Hey! I'm Chanté Thurmond, and I'm the new curator of the Sexuality in Color blog, as well as Scarleteen's Growth and Advancement Advisor. Before I share a quote that's been in my heart lately, and a shortlist of a few exceptional PoC who consistently add value to the culture and to their respective communities, I want to share a brief backstory about my journey to Scarleteen.
One of my projects over the last year has been a full content review of Scarleteen. I have now literally read every blog, every article, every advice column we have ever published. Besides our director and founder Heather Corinna, I don't think anyone else on earth has read as much of Scarleteen as I have.
None of us in this kind of work have the ability to be everything for everyone, or to serve people in all the ways people need help, care, support, information or community by ourselves. So, this #GivingTuesday, we'd like to bring your attention to just a few other organizations besides us (oh, we'll ask you for money for ourselves soon enough, don't you worry!) who we really appreciate who are participating. We're so grateful for them and all that they do. If you're looking for a new place to give some support this week, we suggest you start here:
Unless you live under a very large rock, odds are good you've heard some statistics and research about adolescent minds and neurochemistry and how they are still doing a lot of developing through the early to mid-twenties.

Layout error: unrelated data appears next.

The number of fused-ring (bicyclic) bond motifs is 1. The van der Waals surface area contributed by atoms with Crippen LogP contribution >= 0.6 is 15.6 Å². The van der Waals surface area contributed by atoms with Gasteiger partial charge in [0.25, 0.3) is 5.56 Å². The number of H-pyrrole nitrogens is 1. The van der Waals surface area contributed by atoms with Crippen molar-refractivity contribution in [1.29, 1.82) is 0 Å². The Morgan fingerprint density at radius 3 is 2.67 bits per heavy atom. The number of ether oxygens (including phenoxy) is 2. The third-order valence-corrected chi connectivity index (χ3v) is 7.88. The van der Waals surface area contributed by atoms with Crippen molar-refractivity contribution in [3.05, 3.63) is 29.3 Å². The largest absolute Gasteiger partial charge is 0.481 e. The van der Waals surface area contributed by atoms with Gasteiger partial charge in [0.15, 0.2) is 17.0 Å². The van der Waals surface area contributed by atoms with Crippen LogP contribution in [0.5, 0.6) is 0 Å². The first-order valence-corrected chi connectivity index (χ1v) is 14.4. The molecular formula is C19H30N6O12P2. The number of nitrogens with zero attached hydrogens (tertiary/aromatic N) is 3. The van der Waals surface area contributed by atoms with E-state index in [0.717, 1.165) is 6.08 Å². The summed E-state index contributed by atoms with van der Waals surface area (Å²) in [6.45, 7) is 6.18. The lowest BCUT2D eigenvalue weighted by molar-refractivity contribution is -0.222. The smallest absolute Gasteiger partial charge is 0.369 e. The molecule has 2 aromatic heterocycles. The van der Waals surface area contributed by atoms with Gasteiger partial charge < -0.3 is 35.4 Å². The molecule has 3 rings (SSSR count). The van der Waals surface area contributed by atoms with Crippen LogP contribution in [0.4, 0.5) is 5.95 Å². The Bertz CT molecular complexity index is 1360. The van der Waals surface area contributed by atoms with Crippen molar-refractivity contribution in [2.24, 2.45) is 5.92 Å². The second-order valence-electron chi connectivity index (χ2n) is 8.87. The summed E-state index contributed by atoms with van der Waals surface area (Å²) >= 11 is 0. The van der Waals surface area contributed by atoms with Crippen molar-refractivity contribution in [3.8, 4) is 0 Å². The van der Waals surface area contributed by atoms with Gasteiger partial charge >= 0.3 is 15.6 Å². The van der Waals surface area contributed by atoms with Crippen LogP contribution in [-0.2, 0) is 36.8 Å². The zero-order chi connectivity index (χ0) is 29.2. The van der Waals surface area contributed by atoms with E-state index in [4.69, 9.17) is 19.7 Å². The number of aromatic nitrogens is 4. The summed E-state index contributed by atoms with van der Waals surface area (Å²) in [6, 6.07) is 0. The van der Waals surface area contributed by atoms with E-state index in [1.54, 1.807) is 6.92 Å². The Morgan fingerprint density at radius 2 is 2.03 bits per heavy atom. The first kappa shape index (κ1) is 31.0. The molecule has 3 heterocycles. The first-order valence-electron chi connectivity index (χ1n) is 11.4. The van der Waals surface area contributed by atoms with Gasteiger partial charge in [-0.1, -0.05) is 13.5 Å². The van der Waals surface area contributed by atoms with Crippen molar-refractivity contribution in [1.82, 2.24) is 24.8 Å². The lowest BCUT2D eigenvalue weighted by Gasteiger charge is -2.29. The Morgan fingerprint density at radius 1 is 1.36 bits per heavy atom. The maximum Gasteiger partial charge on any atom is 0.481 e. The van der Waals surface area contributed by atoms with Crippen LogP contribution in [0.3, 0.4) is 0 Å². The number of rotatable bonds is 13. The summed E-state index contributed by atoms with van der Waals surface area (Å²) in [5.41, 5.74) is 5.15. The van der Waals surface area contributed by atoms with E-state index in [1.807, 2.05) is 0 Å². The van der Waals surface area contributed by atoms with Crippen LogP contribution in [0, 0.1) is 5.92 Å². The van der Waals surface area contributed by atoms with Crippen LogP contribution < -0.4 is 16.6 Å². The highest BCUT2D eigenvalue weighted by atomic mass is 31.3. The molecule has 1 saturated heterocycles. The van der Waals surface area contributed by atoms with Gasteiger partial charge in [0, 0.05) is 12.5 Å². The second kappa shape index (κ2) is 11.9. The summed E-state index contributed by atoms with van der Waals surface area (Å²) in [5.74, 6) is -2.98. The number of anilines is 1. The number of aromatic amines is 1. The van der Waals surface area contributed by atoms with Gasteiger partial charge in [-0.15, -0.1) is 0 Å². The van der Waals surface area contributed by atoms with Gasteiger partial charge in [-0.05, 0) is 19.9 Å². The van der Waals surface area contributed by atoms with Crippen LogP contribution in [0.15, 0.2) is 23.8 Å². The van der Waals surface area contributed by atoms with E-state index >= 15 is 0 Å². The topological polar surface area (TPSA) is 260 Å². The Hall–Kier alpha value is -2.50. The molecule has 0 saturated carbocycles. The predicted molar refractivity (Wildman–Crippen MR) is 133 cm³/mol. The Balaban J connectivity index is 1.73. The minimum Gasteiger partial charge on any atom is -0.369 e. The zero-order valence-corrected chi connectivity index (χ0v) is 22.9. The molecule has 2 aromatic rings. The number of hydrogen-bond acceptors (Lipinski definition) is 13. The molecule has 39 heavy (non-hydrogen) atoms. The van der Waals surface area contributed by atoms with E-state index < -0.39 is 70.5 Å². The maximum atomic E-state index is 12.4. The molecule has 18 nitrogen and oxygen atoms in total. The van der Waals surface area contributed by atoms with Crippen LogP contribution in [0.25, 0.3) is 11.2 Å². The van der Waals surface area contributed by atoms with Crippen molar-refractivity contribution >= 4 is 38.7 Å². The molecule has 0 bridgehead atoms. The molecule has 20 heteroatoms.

Yes, the adolescent brain makes impulsive behavior more likely. But that doesn't mean that teens and emerging adults don't know what they want, who they are now, or what they're talking about.
For two years, I worked in a bookstore that was aimed primarily at children and teenagers. It was a job I quite enjoyed, but I quickly discovered that when you work near books, people always want to tell you their opinions on said books. That's fine most of the time. But I noticed a pattern when parents or adults would refer to The Hunger Games series. They would express dismay over a child wanting to read the book, wondering what they saw in it, and either implicitly or explicitly stating that they thought the book was not good for youth to be reading.
What struck me about these conversations was that ninety-nine percent of the time, the adult in question had not even read the book they were criticizing. They dismissed it, either as inappropriate trash or as mindless fiction without ever actually seeing what it had to say.